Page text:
James: I think the inconsistency can simply be attributed to the youth and inexperience. The Hawks have talent, and when they play well they can hang with and beat anyone in the league. But they’re going through growing pains. Of their typical seven man rotation, two are freshman, one’s a sophomore who got no time last year, and one’s a junior who sat out all of last year under transfer restrictions. Even Isaiah Miles, who was last year’s eighth man, saw his playing time decrease steadily down the stretch last year. Everybody has had to take on a much more expanded role this season than they did a year ago, and that hasn’t been without its bumps and bruises along the way. Their last six games in A10 play have all been close, with three home wins and three road losses. Is the better play of late a flash in the pan, or can the Hawks contend in Brooklyn next month?

James: I think it’s more than a flash in the pan, mostly because I think the roster is talented. The team is gaining experience with every game. The problem is, as I said in the previous question, the team is just inexperienced. I think the Hawks are capable of making noise in Brooklyn, but I wouldn’t bet the house on them being able to do it three or four nights in a row to really make a run.

A lot depends on the support DeAndre Bembry gets. You know what you’re getting from him night in and night out. But games like the horrible loss to UPenn do happen, where Bembry scores 25 but the rest of the team only combines for 27 in a four-point loss. One positive trend of late has been the play of Aaron Brown. Since being inserted into the starting lineup two games ago, he’s scored 20 against Davidson and 21 against St. Louis – both career highs. Obviously it’d be foolish to count on 20 points per night from him the rest of the way, but if the Hawks can get good outputs from Bembry and Brown, and have a third person – like Miles, Wilson, or freshman James Demery step up – I think they can be competitive. The problem, again, is the inconsistency. Thank you for your time, James.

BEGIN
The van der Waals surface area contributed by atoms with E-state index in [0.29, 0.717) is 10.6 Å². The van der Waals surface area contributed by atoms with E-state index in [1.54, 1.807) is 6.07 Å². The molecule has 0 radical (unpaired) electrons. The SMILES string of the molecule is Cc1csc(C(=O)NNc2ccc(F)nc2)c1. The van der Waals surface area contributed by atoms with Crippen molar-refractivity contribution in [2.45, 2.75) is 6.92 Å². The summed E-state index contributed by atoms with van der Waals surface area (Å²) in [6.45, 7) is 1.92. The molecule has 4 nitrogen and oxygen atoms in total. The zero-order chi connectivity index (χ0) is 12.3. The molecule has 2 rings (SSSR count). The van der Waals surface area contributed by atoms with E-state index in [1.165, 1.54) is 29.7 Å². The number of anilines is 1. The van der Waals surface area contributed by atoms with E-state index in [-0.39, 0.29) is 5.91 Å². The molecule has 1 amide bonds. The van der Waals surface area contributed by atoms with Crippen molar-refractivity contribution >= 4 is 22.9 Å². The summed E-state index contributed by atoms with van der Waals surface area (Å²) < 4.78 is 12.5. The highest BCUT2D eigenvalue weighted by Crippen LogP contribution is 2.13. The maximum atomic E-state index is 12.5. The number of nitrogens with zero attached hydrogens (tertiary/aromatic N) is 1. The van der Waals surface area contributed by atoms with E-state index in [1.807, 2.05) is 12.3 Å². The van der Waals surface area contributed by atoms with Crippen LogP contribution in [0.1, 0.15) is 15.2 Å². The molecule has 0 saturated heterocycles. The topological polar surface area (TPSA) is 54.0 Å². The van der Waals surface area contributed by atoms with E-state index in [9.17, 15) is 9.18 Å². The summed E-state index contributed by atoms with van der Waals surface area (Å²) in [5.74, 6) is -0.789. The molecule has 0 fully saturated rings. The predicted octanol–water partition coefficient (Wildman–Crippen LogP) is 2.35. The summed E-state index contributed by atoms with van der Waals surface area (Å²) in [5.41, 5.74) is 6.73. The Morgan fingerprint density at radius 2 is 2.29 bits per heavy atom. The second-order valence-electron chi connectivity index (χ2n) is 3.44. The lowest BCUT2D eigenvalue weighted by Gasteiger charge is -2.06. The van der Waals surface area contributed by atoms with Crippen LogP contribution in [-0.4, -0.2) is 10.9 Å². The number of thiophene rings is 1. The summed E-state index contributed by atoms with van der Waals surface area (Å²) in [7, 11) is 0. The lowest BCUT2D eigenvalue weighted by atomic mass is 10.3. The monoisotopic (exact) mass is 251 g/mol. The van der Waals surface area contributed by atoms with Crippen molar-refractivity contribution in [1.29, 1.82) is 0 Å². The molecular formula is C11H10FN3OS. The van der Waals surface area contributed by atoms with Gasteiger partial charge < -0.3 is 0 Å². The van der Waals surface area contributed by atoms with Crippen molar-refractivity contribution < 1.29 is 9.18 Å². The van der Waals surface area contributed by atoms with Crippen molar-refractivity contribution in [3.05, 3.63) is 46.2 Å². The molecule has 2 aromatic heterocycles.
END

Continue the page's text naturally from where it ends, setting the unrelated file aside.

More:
About - Alan Kelly is a 2010 and 2013 graduate of George Mason University and a former member of the Patriot Platoon. He had the memorable experience of being in the middle of the college decision process as George Mason's Final Four run unfolded. He currently resides in Northern Virginia.